Milling Machine Tapers
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updated 29-sep-00 20:42
This page created by Rick Dulas

 

This is an attempt to clarify some of the murkiness surrounding Milling Machine Tooling Tapers. Given the number of terms used to describe Milling Machine Tapers, it may be surprising that there are really just a few tapers in widespread use. To make it easy for you, many manual milling machines use "R-8" tooling, but CNC or larger machines usually will have some other toolholder taper. One of the things to recognize is that a toolholder consists of 2 sections separated by the gage line. The taper fits into the spindle allowing the machine spindle to transfer rotary motion to the tool which is held in the toolholder portion. The toolholder section ... holds the tool.

So a toolholder has a 2 part specification, taper and tool. For instance, an NMTB #30 collet chuck and an NMTB 1/2" endmill holder would fit the same machine, but might not hold the same tool. Conversely, the same NMTB 1/2" endmill holder and a Universal Kwik-Switch 200 1/2" endmill holder will hold the same tool, but WILL NOT fit into the same machine. If you look at the drawings below, you'll see only the taper portion of the toolholder, not the toolholder portion, since we are dealing Milling Machine Tapers, not toolholders. But since you were nice enough to read this far, here is a link to a toolholder family.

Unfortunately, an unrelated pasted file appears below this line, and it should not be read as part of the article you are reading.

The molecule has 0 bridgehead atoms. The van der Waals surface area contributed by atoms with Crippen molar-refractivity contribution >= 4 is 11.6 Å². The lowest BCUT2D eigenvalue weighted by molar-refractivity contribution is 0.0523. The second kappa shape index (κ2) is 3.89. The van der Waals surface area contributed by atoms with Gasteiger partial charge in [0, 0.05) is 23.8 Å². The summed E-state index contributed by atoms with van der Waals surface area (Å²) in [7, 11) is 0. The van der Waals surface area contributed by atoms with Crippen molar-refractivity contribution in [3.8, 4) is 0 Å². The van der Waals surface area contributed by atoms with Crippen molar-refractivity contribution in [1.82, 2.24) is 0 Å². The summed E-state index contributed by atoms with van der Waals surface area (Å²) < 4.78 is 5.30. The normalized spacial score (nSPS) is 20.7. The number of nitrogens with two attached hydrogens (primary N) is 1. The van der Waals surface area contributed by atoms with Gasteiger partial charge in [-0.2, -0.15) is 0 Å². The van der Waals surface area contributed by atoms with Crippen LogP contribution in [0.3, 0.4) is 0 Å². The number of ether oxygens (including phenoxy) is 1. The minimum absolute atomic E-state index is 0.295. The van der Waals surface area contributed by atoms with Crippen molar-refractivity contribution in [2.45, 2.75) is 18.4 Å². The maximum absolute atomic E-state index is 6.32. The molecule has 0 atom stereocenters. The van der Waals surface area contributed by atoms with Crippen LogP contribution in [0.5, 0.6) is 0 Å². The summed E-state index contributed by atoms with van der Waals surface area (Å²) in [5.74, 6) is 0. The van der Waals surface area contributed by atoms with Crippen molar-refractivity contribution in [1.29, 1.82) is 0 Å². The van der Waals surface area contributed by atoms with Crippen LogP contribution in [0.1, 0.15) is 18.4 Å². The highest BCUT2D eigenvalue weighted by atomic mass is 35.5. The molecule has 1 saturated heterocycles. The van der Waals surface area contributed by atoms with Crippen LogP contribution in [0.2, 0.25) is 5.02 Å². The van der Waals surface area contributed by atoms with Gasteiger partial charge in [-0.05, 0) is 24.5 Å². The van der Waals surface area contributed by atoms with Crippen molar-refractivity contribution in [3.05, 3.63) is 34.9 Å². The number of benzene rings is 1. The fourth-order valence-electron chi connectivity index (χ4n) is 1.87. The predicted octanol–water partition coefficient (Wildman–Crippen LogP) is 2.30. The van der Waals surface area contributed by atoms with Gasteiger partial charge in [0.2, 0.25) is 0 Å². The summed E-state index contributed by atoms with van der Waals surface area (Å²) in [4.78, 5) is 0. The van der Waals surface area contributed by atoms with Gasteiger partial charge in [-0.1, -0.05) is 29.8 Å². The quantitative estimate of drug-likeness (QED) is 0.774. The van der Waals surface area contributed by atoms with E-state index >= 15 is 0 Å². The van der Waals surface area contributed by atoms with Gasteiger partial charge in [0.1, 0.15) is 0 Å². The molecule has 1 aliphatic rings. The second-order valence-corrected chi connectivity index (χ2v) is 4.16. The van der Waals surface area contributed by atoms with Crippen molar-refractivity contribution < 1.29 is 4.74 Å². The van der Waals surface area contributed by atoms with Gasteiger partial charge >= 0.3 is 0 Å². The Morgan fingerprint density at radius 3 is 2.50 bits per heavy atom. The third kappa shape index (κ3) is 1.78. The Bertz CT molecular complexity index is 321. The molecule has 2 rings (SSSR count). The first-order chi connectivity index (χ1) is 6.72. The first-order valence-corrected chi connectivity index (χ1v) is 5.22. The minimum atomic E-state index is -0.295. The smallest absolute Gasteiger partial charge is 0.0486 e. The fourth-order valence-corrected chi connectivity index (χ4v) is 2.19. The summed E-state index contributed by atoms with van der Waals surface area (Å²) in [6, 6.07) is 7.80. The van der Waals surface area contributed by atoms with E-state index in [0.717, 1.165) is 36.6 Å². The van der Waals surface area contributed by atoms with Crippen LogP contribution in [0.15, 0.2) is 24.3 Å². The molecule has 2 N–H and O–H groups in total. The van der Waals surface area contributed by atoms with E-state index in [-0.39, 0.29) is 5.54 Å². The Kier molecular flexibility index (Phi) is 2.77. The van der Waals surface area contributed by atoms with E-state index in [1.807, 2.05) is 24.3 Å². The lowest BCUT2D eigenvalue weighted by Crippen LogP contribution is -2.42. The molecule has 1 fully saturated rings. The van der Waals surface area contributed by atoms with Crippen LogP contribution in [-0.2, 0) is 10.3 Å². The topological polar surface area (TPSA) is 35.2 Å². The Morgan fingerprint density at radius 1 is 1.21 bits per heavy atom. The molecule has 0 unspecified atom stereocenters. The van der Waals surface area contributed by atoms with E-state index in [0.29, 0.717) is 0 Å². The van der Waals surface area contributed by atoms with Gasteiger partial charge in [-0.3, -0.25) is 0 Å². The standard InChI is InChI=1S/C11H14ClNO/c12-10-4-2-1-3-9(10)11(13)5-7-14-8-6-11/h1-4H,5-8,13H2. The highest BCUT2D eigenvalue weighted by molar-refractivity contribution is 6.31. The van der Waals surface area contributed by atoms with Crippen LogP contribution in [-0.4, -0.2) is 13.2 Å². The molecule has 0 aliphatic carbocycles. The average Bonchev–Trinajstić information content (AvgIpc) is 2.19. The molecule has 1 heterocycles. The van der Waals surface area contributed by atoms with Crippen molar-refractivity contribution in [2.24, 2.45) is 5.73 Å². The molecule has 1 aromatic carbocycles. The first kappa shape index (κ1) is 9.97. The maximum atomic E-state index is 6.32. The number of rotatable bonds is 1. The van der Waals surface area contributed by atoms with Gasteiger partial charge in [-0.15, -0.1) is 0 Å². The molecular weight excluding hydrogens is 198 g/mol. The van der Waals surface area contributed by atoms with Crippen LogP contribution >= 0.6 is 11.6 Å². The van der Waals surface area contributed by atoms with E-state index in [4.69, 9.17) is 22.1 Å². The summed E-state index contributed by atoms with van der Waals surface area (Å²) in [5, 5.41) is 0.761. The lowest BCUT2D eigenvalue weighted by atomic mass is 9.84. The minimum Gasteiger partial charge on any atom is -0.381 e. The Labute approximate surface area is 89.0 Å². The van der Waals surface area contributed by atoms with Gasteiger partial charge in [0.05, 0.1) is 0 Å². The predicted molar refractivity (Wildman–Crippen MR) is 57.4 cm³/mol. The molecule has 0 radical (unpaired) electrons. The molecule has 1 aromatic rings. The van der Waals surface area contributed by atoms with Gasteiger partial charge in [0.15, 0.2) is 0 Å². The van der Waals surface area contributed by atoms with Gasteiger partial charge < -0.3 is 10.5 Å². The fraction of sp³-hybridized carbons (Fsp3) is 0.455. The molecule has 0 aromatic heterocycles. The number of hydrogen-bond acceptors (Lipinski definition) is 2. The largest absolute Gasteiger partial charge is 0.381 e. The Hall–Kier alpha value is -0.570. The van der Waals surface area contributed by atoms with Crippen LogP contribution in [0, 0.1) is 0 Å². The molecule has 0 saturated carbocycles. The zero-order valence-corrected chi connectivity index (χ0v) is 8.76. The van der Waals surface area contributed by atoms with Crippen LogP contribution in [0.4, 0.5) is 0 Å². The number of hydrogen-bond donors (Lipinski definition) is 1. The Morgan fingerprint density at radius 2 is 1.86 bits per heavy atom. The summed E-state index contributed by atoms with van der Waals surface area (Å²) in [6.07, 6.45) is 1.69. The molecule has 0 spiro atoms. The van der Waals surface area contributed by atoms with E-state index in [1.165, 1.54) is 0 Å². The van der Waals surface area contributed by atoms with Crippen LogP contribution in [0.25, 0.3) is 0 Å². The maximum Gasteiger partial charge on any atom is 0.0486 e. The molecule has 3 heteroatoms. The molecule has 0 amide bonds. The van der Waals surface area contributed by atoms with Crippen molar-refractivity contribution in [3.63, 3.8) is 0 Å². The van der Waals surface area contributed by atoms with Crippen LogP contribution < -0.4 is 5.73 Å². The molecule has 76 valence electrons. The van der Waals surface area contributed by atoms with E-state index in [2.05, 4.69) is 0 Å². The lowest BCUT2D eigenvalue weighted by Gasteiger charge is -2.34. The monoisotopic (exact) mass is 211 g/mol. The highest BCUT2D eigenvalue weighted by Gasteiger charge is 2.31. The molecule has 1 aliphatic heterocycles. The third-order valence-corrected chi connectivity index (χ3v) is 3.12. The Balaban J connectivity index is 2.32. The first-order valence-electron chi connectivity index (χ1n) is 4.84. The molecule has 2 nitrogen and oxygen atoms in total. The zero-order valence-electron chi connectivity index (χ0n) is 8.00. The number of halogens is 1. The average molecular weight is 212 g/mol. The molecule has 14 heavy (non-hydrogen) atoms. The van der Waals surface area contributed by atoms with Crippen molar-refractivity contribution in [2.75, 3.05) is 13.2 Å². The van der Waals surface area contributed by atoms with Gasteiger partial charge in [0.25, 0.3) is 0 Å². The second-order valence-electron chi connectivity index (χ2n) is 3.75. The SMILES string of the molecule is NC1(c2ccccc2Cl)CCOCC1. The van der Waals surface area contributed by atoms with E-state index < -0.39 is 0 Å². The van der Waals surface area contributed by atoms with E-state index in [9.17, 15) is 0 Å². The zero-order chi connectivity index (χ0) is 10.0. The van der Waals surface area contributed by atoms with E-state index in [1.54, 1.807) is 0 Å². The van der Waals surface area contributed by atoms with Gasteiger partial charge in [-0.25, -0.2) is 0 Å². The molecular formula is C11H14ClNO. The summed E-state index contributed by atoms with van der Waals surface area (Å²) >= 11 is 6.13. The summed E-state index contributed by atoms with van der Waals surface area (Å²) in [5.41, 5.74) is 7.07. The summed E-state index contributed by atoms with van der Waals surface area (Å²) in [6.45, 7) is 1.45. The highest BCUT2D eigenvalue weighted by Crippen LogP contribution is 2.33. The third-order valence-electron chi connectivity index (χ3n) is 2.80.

So why are you here reading this page?

1. You have a machine and don't know what kind of taper it uses.
2. You have a toolholder and don't know what kind of taper it is.
3. You don't know anything about toolholders and tapers.
4. You were surfing the NET and stumbled across this page. 


Identify the Taper:

Tapers, like most things in life, can be separated into 2 groups. Those with ears and those without them. If they have ears, they fall into the Kwik-Switch or Rapid-Switch family. If they have a collar or flange instead of ears, they are either single collar or dual collar tapers. The single collar tapers go by lots of names, most notably NMTB or Erickson Quick Change. There are two common dual flange types: V-flange and BT-flange. V-flanges are often referred to as Caterpillar V-flanges. Somebody said: "Caterpillar V-flanges use inch threads for the retention knob and are used to hold inch-dimensioned cutting tools. BT-flanges have metric threads for the retention knob, but their adaptors can be designed to accommodate a wide range of inch-dimensioned cutting tools. BT-flange holders are widely used in Japanese and European made machining centers."

There are some size definitions from the ANSI standard and the relationship of machine size to NMTB taper used. They say "Larger machines use toolholders that have larger shank taper numbers." (Kinda' makes sense in an engineering sort of way.)

Taper Shank No.
Type of Machine
#60
Very large machines
#50
Medium size machines (20 to 50 HPs)
#40
Small size machines
#30
Very small machines